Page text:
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Fuel drives inflation to highest level in 19 months 

The combination of a weak shilling, high food and fuel prices pushed the inflation rate to a 19-month high in June, causing concern over its possible impact on consumer purchasing power and overall growth.
Official data released Wednesday indicates that the cost of living rose at the rate of 14.49 per cent in a month that saw the Kenyan shilling touch an historic low of Sh92 to the dollar, wiping out Finance minister Uhuru Kenyatta’s recent attempts to contain it through fiscal policy.

The Kenya National Bureau of Statistics (KNBS) linked the surge in inflation pressure to high transport and energy prices in the month as the shilling weakened, raising the cost of imported goods across the board.

Food prices, which rose by 22.52 per cent from a year earlier, provided the greatest force to the rise in consumer price index besides the cost of transport that rose by 22.71 per cent. “This was the result of significant increase in the cost of maize flour, maize grain, carrots, sugar and rice,” said KNBS director Anthony Kilele. The average price of a 2kg packet of sifted maize flour, for instance, rose from Sh95 in April to Sh109 in May and more than Sh130 in June. It remains to be seen what impact the near tripling of the rate of inflation from January’s 5.45 per cent will have on the rate of economic growth whose target this year is six per cent.

Runaway inflation has traditionally had a negative effect on consumer power, suppressing demand for goods and services that in turn hurts the pace of economic expansion. The rise in inflation — for the eighth consecutive month — is also set to raise questions on the effectiveness of recent measures that the government put in place to ease the high cost of goods burden.

KNBS released the inflation data as the Central Bank of Kenya swang into action with new measures to tame exchange rate volatility and stabilise pricing in the economy. The financial services sector regulator said it would henceforth fix the daily rate at which commercial banks can borrow from the CBK through the overnight discount window – responding to recent concerns over the incidence of arbitrage in the market. Commercial banks have traditionally borrowed from the lender of last resort (CBK) at the Central Bank Rate (CBR) that now stands at 6.25 per cent.

But a recent increase in T-Bills rate to an average of nine per cent has offered the banks an opportunity to borrow cheaply from the CBK and lend the same money to the government at a higher rate.

“Henceforth, the operational interest rate for the CBK Discount Window will be reviewed from time to time and posted on the CBK website on daily,” said Jackson Kitili, the CBK director of banking services, national payment system and risk management, effectively scrapping the CBR as the signal tool.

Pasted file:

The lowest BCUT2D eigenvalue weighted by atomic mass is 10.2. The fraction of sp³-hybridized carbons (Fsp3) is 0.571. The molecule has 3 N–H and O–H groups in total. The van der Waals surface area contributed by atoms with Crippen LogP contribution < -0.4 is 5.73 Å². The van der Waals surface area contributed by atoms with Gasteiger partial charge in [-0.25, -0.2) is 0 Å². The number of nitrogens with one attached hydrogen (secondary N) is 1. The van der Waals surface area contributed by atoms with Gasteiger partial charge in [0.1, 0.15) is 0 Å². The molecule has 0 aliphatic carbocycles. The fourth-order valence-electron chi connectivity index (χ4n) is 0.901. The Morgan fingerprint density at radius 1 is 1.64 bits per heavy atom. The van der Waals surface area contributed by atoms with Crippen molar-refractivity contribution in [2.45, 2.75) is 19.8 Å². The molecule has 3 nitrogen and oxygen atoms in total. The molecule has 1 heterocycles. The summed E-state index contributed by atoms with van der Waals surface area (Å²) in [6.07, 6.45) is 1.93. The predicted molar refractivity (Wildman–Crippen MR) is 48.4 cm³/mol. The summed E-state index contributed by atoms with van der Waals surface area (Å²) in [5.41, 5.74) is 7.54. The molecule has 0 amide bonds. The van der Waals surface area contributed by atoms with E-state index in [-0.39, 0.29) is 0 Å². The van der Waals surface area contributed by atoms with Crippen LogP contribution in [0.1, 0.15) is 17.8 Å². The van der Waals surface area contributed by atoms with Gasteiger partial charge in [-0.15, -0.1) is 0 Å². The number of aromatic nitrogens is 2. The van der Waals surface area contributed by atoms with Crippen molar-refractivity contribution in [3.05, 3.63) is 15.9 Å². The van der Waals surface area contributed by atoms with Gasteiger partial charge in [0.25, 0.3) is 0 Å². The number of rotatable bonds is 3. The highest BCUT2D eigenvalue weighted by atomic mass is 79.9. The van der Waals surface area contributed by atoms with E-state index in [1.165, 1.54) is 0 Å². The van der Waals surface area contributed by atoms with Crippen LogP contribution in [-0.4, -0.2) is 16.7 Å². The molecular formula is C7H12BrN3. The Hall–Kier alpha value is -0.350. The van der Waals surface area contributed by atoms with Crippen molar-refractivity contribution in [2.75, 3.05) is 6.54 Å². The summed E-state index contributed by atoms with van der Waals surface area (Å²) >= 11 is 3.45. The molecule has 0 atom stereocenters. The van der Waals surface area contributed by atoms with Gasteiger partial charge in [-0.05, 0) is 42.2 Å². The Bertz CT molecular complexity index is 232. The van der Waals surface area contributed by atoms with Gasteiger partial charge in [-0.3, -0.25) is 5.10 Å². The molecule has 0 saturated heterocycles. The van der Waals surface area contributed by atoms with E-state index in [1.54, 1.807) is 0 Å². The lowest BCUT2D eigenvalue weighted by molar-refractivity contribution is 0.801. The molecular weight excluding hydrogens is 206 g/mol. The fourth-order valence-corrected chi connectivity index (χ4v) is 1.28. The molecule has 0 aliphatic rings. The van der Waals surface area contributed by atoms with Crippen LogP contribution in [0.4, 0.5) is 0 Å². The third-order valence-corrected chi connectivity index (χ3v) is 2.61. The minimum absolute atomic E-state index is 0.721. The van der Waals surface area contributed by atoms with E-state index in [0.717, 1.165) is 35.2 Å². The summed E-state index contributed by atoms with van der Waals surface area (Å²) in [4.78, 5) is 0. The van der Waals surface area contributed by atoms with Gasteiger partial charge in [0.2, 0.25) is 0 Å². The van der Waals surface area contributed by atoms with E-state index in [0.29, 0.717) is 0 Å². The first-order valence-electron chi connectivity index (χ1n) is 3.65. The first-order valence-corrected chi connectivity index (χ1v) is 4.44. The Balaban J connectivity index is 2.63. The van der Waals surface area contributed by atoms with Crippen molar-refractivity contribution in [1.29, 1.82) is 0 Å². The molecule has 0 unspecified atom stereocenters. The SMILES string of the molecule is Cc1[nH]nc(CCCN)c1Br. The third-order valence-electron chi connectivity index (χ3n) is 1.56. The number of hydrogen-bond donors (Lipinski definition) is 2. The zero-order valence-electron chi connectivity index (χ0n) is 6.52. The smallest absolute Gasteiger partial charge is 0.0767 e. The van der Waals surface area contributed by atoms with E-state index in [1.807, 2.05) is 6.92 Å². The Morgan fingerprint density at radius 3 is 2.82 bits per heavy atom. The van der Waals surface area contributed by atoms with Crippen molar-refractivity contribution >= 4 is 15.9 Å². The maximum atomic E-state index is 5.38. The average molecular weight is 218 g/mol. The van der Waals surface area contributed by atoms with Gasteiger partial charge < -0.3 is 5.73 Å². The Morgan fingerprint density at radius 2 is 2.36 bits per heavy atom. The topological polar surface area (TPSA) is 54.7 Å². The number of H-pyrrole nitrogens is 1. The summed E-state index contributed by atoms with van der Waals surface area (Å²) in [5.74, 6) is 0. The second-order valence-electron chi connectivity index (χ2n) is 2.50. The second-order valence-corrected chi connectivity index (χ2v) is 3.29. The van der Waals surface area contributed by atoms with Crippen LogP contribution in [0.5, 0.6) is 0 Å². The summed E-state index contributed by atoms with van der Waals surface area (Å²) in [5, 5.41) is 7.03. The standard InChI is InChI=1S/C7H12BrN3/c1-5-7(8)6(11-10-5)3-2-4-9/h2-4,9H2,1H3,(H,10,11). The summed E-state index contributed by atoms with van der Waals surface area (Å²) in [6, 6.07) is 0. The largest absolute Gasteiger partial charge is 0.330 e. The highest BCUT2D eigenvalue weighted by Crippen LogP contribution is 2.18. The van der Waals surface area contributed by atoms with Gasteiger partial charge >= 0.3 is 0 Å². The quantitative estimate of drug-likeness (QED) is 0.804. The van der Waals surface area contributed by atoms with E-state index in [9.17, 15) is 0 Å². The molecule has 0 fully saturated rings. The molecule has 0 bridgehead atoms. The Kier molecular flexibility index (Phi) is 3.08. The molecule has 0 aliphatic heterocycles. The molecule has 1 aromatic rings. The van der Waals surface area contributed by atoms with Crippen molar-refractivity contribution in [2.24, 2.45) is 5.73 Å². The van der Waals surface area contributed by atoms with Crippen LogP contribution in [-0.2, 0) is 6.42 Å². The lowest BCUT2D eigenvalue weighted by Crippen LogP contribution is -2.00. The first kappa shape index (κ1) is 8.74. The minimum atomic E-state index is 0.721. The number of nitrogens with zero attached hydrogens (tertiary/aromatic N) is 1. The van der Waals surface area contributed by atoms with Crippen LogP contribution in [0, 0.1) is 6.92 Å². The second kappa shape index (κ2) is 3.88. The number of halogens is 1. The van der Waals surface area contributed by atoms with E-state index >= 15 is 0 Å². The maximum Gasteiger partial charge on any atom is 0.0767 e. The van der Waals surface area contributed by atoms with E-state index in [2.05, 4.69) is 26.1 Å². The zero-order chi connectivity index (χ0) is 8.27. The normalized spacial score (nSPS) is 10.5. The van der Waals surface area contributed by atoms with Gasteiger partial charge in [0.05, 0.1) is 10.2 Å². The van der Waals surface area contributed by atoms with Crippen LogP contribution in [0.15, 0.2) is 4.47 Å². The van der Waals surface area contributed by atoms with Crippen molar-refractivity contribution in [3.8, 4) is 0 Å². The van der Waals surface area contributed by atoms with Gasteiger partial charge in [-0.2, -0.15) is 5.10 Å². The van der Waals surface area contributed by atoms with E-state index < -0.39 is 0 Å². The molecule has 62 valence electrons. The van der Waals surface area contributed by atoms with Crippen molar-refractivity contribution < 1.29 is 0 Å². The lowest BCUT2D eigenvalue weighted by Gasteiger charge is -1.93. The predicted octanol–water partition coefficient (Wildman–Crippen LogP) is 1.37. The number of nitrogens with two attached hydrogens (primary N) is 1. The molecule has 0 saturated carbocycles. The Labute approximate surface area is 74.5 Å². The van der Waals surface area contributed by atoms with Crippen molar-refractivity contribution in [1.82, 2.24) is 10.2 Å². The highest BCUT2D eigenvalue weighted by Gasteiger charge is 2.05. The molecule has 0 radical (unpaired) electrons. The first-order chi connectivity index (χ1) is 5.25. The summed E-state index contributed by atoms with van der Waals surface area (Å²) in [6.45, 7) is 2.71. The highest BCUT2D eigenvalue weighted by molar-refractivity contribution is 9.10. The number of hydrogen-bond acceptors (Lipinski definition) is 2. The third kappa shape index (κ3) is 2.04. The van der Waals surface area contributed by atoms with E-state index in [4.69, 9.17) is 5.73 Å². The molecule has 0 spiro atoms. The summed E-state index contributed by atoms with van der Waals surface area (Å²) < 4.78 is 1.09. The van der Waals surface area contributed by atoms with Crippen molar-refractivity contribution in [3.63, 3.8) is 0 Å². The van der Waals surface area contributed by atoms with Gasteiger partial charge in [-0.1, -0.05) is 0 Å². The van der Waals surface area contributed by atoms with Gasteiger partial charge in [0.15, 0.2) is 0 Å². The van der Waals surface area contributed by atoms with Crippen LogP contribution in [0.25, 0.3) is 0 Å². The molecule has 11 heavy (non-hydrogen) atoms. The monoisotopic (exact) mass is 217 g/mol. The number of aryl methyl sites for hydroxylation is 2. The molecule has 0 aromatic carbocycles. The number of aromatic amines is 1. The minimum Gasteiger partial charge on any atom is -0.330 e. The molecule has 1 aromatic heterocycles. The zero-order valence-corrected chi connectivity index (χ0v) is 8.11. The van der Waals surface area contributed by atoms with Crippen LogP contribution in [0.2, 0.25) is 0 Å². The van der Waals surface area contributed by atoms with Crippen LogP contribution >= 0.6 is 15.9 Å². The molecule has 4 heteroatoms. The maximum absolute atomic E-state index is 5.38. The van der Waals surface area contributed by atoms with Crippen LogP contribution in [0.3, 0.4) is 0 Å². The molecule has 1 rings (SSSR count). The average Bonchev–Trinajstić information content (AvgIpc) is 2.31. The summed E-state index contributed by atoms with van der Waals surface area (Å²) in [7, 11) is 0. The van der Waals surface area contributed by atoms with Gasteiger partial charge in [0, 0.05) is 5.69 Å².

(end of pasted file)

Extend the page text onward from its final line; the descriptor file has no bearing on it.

Mr Kilele said the exchange rate volatility was the key driver of the significant rise in the cost of electricity that also contributed to the increase in inflation.

“Foreign exchange cost adjustment was the main contributor to the higher cost of electricity,” he said, adding that consumers paid Sh1.38 for every Kwh in June compared to Sh0.81 in May.

The Kenyan currency has plummeted from a high of Sh83 to the dollar in March to Sh92 to the greenback early this week, representing nominally the lowest level in the currency’s history. Yesterday the Kenyan unit traded at an average Sh90.02 to the US currency. KNBS estimates that 87.9 per cent of Kenya’s inflation is driven by the surge in food, oil and housing prices that feed on each other to worsen the cost of living.

The impact of a weak shilling on consumer prices was brought home this week when bread makers increased retail prices to cushion their earnings from rising cost of raw materials. Similar movements in the pricing of commodities and energy have convinced economists that inflation will continue to rise in coming before peaking later in the year and begin to decline.  “We expect inflation to average 13.6 per cent in 2011, with further increases probable before it peaks and starts to decline again,” Razia Khan, a London-based economist with Standard Chartered Bank said last week. Cooking oil prices have doubled in the last one year to retail at the current average of Sh410 per two litre can, which is a 30 per cent rise from the beginning of the year on the back of rising prices of palm oil.

High inflation could trigger fresh demands for higher wages as households feel the pain of a weak shilling and rising cost of transport. The cost of electricity is also expected to continue rising as the country taps deeper into expensive thermal power to meet its needs with the drop in supply from the cheaper hydro power.

Electricity distributor Kenya Power is said to be seeking a 25 per cent upward adjustment of consumer power tariffs, a review that could inflate electricity bills by an average of Sh400 and expected to come into force as early as mid next month.



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